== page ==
Further realization

I’m still reeling a bit over my realization about the word realize.

When you finalize something, you make it final. It wasn’t final to you before, that is to say, it wasn’t what you understood to be complete.

When you realize something, you make it real. It wasn’t real before, that is to say, it wasn’t part of what you understood about reality.

I just realized.

It’s fun, to me, to discover new nuances about familiar old words and gain a deeper understanding about their meaning.

Sometimes the discovery is a correction, as the time I referred to a colleague as my “erstwhile” co-worker, having always understood it as a synonym for “esteemed,” only to learn the word may indeed refer to an esteemed colleague but more accurately refers to a former colleague.

And sometimes, as this time, it simply tells where the word came from. I always knew what realize means, but I hadn’t noticed its kinship to finalize, with the “ize” performing essentially the same function in both cases.

Your reaction may be, “Yeah, so?” What can I say? I’m a word nerd. Are you just now realizing that?

Published by WarrenBluhm

Wordsmith and podcaster, Warren is a reporter, editor and storyteller who lives near the shores of Green Bay with his wife, two golden retrievers, Dejah and Summer, and Blackberry, an insistent cat. Author of It's Going to Be All Right, Echoes of Freedom Past, Full, Refuse to be Afraid, Gladness is Infectious, 24 flashes, How to Play a Blue Guitar, Myke Phoenix: The Complete Novelettes, A Bridge at Crossroads, The Imaginary Bomb, A Scream of Consciousness, and The Imaginary Revolution.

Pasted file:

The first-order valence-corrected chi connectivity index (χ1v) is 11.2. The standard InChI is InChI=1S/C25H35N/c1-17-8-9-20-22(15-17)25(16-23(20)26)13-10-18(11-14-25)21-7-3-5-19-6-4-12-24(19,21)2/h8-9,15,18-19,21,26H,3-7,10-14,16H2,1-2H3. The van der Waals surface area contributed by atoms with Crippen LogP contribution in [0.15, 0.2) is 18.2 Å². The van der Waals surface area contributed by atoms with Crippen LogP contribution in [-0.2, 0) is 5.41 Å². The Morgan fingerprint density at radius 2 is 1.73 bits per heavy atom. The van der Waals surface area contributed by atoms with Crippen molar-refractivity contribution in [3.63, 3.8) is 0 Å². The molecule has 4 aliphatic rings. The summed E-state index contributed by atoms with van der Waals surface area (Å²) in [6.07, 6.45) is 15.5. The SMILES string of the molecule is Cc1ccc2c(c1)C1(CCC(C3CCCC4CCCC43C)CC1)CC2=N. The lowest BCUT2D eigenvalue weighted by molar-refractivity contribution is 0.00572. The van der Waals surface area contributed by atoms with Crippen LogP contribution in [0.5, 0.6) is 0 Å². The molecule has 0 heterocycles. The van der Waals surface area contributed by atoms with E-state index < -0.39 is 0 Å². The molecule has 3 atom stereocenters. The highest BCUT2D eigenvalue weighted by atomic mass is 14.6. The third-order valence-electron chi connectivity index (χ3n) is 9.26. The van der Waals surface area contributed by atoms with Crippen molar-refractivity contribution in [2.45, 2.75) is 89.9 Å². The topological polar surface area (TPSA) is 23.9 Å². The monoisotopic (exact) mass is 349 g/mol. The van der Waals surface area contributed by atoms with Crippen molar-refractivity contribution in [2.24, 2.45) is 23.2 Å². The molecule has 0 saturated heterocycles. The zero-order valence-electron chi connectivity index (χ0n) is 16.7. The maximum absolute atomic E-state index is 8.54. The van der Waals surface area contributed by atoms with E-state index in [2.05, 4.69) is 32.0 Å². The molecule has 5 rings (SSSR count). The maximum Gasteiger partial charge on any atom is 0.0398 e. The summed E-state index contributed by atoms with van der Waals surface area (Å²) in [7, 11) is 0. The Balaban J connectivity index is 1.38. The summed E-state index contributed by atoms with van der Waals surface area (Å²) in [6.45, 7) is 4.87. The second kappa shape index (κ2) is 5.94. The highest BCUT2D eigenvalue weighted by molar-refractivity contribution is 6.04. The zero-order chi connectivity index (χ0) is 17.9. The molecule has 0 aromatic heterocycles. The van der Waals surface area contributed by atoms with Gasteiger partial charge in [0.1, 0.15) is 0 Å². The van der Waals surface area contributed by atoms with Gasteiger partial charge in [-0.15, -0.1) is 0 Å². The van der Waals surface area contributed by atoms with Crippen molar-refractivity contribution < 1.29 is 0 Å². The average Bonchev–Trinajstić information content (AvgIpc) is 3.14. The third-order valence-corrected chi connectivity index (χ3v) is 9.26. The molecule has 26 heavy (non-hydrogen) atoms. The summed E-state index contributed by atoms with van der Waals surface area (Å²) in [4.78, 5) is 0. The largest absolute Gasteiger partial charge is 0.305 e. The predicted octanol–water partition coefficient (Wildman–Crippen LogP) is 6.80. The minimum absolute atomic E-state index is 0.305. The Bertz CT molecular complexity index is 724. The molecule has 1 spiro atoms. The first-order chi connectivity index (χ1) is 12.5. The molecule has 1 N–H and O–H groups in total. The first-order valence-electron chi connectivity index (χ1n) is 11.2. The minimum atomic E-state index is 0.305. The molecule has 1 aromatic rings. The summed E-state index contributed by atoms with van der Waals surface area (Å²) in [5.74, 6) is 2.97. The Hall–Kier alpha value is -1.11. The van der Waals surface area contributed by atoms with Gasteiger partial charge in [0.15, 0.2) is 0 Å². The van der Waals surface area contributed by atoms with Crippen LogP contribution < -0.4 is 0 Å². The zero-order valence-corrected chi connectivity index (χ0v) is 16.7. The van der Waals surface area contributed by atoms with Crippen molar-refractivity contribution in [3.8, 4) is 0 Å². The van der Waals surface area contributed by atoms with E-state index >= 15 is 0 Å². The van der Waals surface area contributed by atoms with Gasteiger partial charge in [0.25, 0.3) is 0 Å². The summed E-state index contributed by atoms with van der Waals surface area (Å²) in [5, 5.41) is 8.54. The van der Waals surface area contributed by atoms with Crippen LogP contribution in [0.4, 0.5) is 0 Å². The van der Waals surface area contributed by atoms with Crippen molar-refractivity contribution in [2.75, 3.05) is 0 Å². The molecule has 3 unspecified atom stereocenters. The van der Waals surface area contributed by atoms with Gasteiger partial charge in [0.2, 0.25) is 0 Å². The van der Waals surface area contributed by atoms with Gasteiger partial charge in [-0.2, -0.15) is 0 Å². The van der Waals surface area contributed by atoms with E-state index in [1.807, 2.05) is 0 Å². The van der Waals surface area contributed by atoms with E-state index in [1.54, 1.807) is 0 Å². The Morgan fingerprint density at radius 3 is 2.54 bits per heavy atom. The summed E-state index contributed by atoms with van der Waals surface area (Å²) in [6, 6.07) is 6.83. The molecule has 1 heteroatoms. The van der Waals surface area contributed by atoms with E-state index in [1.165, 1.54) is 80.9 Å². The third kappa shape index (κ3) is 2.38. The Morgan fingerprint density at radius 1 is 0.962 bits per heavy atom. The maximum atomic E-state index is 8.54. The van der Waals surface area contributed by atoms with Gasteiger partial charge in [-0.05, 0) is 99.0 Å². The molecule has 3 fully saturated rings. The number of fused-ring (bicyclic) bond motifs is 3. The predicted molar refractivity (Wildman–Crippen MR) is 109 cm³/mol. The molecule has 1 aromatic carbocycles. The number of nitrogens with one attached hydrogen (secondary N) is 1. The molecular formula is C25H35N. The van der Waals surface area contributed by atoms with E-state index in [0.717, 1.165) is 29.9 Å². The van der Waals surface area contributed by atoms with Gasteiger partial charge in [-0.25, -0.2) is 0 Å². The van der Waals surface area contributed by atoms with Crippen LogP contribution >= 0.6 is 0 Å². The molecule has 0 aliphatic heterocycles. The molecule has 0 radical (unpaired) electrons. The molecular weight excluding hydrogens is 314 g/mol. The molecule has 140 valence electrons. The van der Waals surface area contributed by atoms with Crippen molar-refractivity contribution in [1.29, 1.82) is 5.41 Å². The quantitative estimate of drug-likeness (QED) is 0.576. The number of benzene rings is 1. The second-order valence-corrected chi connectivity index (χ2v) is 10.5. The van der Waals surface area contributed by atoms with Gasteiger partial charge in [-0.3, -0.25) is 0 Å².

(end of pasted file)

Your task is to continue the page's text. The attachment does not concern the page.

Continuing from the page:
One thought on “Further realization

  1. Sounds like you might be interested in Latin. So many words (in the Romance languages, but also in English) have their roots in Latin. The etymology website etymonline is also very cool for researching word origins.

    A fellow word nerd 🙂

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